July 9, 2019

Reskilling is critical when change moves fast


Do some research to find out what you need to learn, then set achievable goals


Learning comes naturally to many of us and for some, a lot easier than others. Nevertheless, we are all constantly learning, even if we don’t think we’re doing so in the given moment. From simple conversations with your peers to reading a book or watching videos, your mind is always processing something. This is a powerful ability we all hold.

With our world changing faster than we can ever keep up, learning has become crucial, even more so when it comes to keeping our skills fresh. Reskilling, by definition, is learning new skills so you can take on new tasks and jobs. Reskilling also involves learning to update your knowledge so you can do your current job better.

We know that we cannot rely on doing things in the same old way if we want to achieve future success. In an age when technology is taking away some jobs and creating new ones, it’s hard to know when our current knowledge will become irrelevant.

With that in mind, how do we know how to reskill and what to learn in order to survive tomorrow’s changes? Here are some points to think about to help you get started on your path.

First, do some research and keep yourself updated. Finding out how your industry, organization, and job might be affected by changes in the world is an important first step. Once you understand this, you’ll have a clearer picture of how to set your goals.

Disruption and change can be profound, especially when large and successful organizations become affected. It’s a good idea to keep up with industry news and general news so that you can learn to spot trends that might affect your job or organization. Talk to your colleagues and see what they think, too.

Second, keep in mind that reskilling isn’t a one-off event; it is something you do consistently. Change is constant — what you know and are sure of today might not apply in the near future. To illustrate, if you’re a digital marketer, you need to stay updated constantly on the changes taking place on Google, Facebook and other platforms, as such changes could have a direct and significant impact on your organization’s strategy.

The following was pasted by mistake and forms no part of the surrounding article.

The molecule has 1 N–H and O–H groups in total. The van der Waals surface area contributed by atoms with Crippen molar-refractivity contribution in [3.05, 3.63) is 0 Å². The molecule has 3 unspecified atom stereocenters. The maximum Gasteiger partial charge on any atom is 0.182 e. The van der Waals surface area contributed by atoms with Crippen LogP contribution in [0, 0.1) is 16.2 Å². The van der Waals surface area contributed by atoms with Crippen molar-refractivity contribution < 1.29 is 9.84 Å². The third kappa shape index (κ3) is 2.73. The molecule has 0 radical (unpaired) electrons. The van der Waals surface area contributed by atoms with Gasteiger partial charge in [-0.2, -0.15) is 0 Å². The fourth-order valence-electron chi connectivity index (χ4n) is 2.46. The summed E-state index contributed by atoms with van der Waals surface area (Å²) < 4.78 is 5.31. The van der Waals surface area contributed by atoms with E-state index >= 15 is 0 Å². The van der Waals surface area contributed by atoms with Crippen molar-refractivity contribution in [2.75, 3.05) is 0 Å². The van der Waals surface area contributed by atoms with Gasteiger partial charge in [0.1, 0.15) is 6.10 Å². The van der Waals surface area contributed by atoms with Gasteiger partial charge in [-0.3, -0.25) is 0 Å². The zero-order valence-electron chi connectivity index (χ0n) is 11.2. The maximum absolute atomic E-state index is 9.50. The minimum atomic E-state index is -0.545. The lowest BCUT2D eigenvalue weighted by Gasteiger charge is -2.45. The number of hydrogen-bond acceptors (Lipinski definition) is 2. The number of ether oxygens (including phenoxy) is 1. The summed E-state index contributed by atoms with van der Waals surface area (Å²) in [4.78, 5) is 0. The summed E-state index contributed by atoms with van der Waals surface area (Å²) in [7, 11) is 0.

Third, set clear goals for what you want to achieve from your learning, based on the research you did when you began your reskilling journey. When setting your goals, consider what you’re trying to achieve and how you’re going to achieve it. And because time is of the essence, also clarify a timeline for when you should achieve that specific learning goal.

For example, your reskilling goal can be to improve your team’s morale and productivity by developing your leadership skills and emotional intelligence within 3 months, taking online courses from ABC institute. Remember to focus on something you can change — such as beginning with yourself — rather than trying to force change around you.

Fourth, create a plan to achieve your goals. You may approach your goals in different ways. You might want to achieve them one at a time, with a shorter timeline for each one, or you might want to focus and plan ways to meet multiple goals over a longer span of time. This depends on which approach is more effective for you.

And finally, measure your learning against productivity and improvement in your daily work and make any necessary changes. The thing about learning is that it isn’t as easy to measure, like a KPI. The only way to know if your learning has had anything to do with your personal development is to practice it as you learn new things.

Because of this, you’ll need to be self-aware and also engage in feedback with your peers and team. Returning to our earlier example of a learning goal to improve your team’s morale and productivity, you could evaluate whether the learning has made a difference by observing their morale and productivity with work.

An important thing to remember about reskilling and learning is that you won’t see the results immediately. It is something you have to practice in order to remain the adaptable ninth face of fast-moving changes. Keep in mind that what made you successful today could be the reason for your downfall tomorrow, so keep learning and practicing to reskill yourself constantly.


Arinya Talerngsri is Chief Capability Officer and Managing Director at SEAC (formerly APMGroup) Southeast Asia’s Lifelong Learning Center. She can be reached by email at arinya_t@seasiacenter.com or https://www.linkedin.com/in/arinya-talerngsri-53b81aa. Experience our lifelong learning ecosystem today at https://www.yournextu.com/